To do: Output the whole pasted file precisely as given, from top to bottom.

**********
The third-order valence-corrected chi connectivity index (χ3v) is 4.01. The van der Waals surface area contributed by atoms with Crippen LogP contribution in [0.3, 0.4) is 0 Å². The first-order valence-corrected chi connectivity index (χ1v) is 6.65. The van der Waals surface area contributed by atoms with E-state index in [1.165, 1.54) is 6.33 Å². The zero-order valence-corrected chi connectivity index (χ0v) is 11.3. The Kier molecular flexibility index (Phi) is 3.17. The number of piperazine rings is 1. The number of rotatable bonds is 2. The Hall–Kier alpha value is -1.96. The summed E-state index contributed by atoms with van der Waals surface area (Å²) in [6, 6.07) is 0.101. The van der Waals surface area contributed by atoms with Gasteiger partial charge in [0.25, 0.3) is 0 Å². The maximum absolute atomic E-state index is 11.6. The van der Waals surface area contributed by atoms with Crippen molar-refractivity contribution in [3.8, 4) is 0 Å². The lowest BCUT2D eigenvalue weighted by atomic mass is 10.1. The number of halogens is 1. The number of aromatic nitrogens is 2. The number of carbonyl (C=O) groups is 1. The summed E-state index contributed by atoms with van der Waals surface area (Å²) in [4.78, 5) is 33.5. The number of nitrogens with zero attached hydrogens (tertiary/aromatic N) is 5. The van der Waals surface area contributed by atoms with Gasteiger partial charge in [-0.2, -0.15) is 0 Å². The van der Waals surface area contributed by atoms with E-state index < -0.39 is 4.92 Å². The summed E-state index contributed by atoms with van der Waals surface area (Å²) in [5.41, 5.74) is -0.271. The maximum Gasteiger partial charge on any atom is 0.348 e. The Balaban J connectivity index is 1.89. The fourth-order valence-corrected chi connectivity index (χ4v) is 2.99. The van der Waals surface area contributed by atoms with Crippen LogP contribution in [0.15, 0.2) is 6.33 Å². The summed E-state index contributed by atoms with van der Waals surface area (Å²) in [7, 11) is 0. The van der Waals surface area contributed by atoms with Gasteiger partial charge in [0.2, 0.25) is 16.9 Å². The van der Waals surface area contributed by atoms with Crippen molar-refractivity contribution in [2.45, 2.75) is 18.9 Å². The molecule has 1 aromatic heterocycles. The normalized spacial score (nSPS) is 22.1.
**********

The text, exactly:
The third-order valence-corrected chi connectivity index (χ3v) is 4.01. The van der Waals surface area contributed by atoms with Crippen LogP contribution in [0.3, 0.4) is 0 Å². The first-order valence-corrected chi connectivity index (χ1v) is 6.65. The van der Waals surface area contributed by atoms with E-state index in [1.165, 1.54) is 6.33 Å². The zero-order valence-corrected chi connectivity index (χ0v) is 11.3. The Kier molecular flexibility index (Phi) is 3.17. The number of piperazine rings is 1. The number of rotatable bonds is 2. The Hall–Kier alpha value is -1.96. The summed E-state index contributed by atoms with van der Waals surface area (Å²) in [6, 6.07) is 0.101. The van der Waals surface area contributed by atoms with Gasteiger partial charge in [0.25, 0.3) is 0 Å². The maximum absolute atomic E-state index is 11.6. The van der Waals surface area contributed by atoms with Crippen molar-refractivity contribution in [3.8, 4) is 0 Å². The lowest BCUT2D eigenvalue weighted by atomic mass is 10.1. The number of halogens is 1. The number of aromatic nitrogens is 2. The number of carbonyl (C=O) groups is 1. The summed E-state index contributed by atoms with van der Waals surface area (Å²) in [4.78, 5) is 33.5. The number of nitrogens with zero attached hydrogens (tertiary/aromatic N) is 5. The van der Waals surface area contributed by atoms with Gasteiger partial charge in [-0.2, -0.15) is 0 Å². The van der Waals surface area contributed by atoms with E-state index < -0.39 is 4.92 Å². The summed E-state index contributed by atoms with van der Waals surface area (Å²) in [5.41, 5.74) is -0.271. The maximum Gasteiger partial charge on any atom is 0.348 e. The Balaban J connectivity index is 1.89. The fourth-order valence-corrected chi connectivity index (χ4v) is 2.99. The van der Waals surface area contributed by atoms with Crippen LogP contribution in [0.15, 0.2) is 6.33 Å². The summed E-state index contributed by atoms with van der Waals surface area (Å²) in [7, 11) is 0. The van der Waals surface area contributed by atoms with Gasteiger partial charge in [0.2, 0.25) is 16.9 Å². The van der Waals surface area contributed by atoms with Crippen molar-refractivity contribution in [2.45, 2.75) is 18.9 Å². The molecule has 1 aromatic heterocycles. The normalized spacial score (nSPS) is 22.1.